The Role of Fractalkine-mediated Neuroprotection in the Diabetic Retina




Rodriguez, Derek

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Diabetic retinopathy (DR) is a leading cause of blindness worldwide due to hallmarks that include neuronal loss, microgliosis, and vasculature damage. Evidence suggests neurodegeneration and neuronal loss precedes vascular dysfunction in early diabetes. Inflammation caused by microglia exacerbates retinal pathology. Microglia, the resident immune cells of the central nervous system (CNS), become activated due to hyperglycemia and are believed to contribute to the development of DR. The microglia-neuronal crosstalk mediated by CX3CR1 and fractalkine (CX3CL1; FKN) signaling provides a neuroprotective environment in several neurological diseases. FKN is a protein expressed on neuronal membranes (mFKN) and undergoes constitutive cleavage to release a soluble domain (sFKN), while the C-terminal fragment (ctFKN), localized in the intracellular face of the cell membrane can translocate to the nucleus of neurons, inducing cell survival. The role by which mFKN, sFKN, and ctFKN regulate retinal function are still unknown. This dissertation is sought to investigate the microglia-neuronal signaling axis (CX3CR1/FKN) in regulating microglial physiology in the diabetic retina and highlighted the contributions of mFKN and sFKN on microglia-mediated inflammation using recombinant adeno-associated viruses (rAAVs), address the contribution of full-length FKN and ctFKN to retinal inflammation in our models of diabetes. Here, we show that prophylactic administration of sFKN, but not mFKN, prevented vascular and neuronal damage, and improved visual acuity in FKN knockout (FKN-KO) mice at onset and early stages of DR. Additionally, therapeutic delivery of sFKN at onset stages DR reversed vascular dysfunction; minimized vascular tortuosity and fibrin(ogen) deposition, enhanced gap- and tight-junction integrity, and visual acuity during early stages of DR. Lastly, we found that FKN is an essential molecule, by which the ctFKN undergoes nuclear localization during diabetes, suggesting to enhance neuronal cell survival and maintenance. Altogether, these data indicate that FKN signaling serve as an alternative pathway to implement translational and therapeutic approaches to minimize retinal pathology and improve neuronal function.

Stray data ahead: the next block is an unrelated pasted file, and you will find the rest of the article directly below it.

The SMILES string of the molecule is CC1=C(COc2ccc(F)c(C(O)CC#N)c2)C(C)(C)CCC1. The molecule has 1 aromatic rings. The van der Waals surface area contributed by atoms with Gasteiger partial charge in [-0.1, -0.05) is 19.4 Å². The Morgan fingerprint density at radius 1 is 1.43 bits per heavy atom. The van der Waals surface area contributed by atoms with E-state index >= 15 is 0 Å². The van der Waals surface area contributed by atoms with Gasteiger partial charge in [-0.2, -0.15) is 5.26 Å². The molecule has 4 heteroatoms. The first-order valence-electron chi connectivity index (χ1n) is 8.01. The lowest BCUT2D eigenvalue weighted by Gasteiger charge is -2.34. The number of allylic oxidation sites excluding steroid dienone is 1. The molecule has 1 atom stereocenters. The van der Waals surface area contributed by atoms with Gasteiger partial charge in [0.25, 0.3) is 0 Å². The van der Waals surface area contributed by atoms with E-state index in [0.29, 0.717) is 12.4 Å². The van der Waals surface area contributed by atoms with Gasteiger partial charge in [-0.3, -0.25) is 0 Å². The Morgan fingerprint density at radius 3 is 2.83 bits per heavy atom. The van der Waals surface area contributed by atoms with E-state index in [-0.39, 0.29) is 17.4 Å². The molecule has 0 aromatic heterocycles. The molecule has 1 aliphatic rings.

The full text of this item is not available at this time because the author has placed this item under an embargo until June 20, 2024.


Diabetes, Fractalkine, Gene therapy, Inflammation, Macrophages, Microglia



Molecular Microbiology and Immunology